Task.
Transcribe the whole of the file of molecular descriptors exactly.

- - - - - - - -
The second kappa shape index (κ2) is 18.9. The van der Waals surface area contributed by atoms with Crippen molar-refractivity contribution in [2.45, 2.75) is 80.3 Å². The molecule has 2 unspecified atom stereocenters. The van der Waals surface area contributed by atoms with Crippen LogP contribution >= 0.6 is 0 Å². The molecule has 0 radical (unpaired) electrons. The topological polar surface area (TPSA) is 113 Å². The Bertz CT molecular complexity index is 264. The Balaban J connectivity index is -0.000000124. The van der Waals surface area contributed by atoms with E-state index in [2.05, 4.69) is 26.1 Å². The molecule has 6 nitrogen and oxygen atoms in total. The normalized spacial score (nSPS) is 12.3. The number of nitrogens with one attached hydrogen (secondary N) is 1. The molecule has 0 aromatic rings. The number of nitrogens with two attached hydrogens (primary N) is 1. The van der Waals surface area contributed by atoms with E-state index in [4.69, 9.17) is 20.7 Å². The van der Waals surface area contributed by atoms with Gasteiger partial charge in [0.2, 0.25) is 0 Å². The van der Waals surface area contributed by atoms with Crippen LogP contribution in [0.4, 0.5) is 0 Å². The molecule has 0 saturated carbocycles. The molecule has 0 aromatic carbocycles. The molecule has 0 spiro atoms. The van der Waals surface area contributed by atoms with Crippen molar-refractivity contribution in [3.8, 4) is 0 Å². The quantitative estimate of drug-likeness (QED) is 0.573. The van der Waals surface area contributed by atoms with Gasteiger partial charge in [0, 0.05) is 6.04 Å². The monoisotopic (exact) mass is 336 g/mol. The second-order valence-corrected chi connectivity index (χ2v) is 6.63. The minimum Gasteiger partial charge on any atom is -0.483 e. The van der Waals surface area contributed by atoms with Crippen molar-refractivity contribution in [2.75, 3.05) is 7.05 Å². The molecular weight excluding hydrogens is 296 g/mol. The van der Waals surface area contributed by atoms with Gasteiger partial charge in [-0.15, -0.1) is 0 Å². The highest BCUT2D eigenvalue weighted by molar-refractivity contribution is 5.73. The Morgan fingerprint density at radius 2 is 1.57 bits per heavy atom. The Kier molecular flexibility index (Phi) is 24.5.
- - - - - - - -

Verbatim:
The second kappa shape index (κ2) is 18.9. The van der Waals surface area contributed by atoms with Crippen molar-refractivity contribution in [2.45, 2.75) is 80.3 Å². The molecule has 2 unspecified atom stereocenters. The van der Waals surface area contributed by atoms with Crippen LogP contribution >= 0.6 is 0 Å². The molecule has 0 radical (unpaired) electrons. The topological polar surface area (TPSA) is 113 Å². The Bertz CT molecular complexity index is 264. The Balaban J connectivity index is -0.000000124. The van der Waals surface area contributed by atoms with E-state index in [2.05, 4.69) is 26.1 Å². The molecule has 6 nitrogen and oxygen atoms in total. The normalized spacial score (nSPS) is 12.3. The number of nitrogens with one attached hydrogen (secondary N) is 1. The molecule has 0 aromatic rings. The number of nitrogens with two attached hydrogens (primary N) is 1. The van der Waals surface area contributed by atoms with E-state index in [4.69, 9.17) is 20.7 Å². The van der Waals surface area contributed by atoms with Gasteiger partial charge in [0.2, 0.25) is 0 Å². The van der Waals surface area contributed by atoms with Crippen LogP contribution in [0.4, 0.5) is 0 Å². The molecule has 0 saturated carbocycles. The molecule has 0 aromatic carbocycles. The molecule has 0 spiro atoms. The van der Waals surface area contributed by atoms with Crippen molar-refractivity contribution in [3.8, 4) is 0 Å². The quantitative estimate of drug-likeness (QED) is 0.573. The van der Waals surface area contributed by atoms with Gasteiger partial charge in [0, 0.05) is 6.04 Å². The monoisotopic (exact) mass is 336 g/mol. The second-order valence-corrected chi connectivity index (χ2v) is 6.63. The minimum Gasteiger partial charge on any atom is -0.483 e. The van der Waals surface area contributed by atoms with Crippen molar-refractivity contribution in [2.75, 3.05) is 7.05 Å². The molecular weight excluding hydrogens is 296 g/mol. The van der Waals surface area contributed by atoms with Gasteiger partial charge in [-0.15, -0.1) is 0 Å². The highest BCUT2D eigenvalue weighted by molar-refractivity contribution is 5.73. The Morgan fingerprint density at radius 2 is 1.57 bits per heavy atom. The Kier molecular flexibility index (Phi) is 24.5.